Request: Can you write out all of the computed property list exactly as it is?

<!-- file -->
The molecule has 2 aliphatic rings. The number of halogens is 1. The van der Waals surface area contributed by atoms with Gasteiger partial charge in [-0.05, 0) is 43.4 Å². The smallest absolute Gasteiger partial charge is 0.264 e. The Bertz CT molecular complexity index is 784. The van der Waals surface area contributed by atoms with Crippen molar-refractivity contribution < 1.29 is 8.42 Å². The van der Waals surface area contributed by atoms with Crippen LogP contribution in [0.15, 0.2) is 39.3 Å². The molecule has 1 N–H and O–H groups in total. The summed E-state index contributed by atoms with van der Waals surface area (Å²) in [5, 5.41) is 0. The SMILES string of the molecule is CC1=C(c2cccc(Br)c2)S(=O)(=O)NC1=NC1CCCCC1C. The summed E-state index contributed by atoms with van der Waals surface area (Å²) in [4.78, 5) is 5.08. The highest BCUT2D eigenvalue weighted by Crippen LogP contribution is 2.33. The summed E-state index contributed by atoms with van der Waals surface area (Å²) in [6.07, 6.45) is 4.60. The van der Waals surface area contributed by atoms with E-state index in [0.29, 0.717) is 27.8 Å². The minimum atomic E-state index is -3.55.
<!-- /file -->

The molecule has 2 aliphatic rings. The number of halogens is 1. The van der Waals surface area contributed by atoms with Gasteiger partial charge in [-0.05, 0) is 43.4 Å². The smallest absolute Gasteiger partial charge is 0.264 e. The Bertz CT molecular complexity index is 784. The van der Waals surface area contributed by atoms with Crippen molar-refractivity contribution < 1.29 is 8.42 Å². The van der Waals surface area contributed by atoms with Crippen LogP contribution in [0.15, 0.2) is 39.3 Å². The molecule has 1 N–H and O–H groups in total. The summed E-state index contributed by atoms with van der Waals surface area (Å²) in [5, 5.41) is 0. The SMILES string of the molecule is CC1=C(c2cccc(Br)c2)S(=O)(=O)NC1=NC1CCCCC1C. The summed E-state index contributed by atoms with van der Waals surface area (Å²) in [4.78, 5) is 5.08. The highest BCUT2D eigenvalue weighted by Crippen LogP contribution is 2.33. The summed E-state index contributed by atoms with van der Waals surface area (Å²) in [6.07, 6.45) is 4.60. The van der Waals surface area contributed by atoms with E-state index in [0.29, 0.717) is 27.8 Å². The minimum atomic E-state index is -3.55.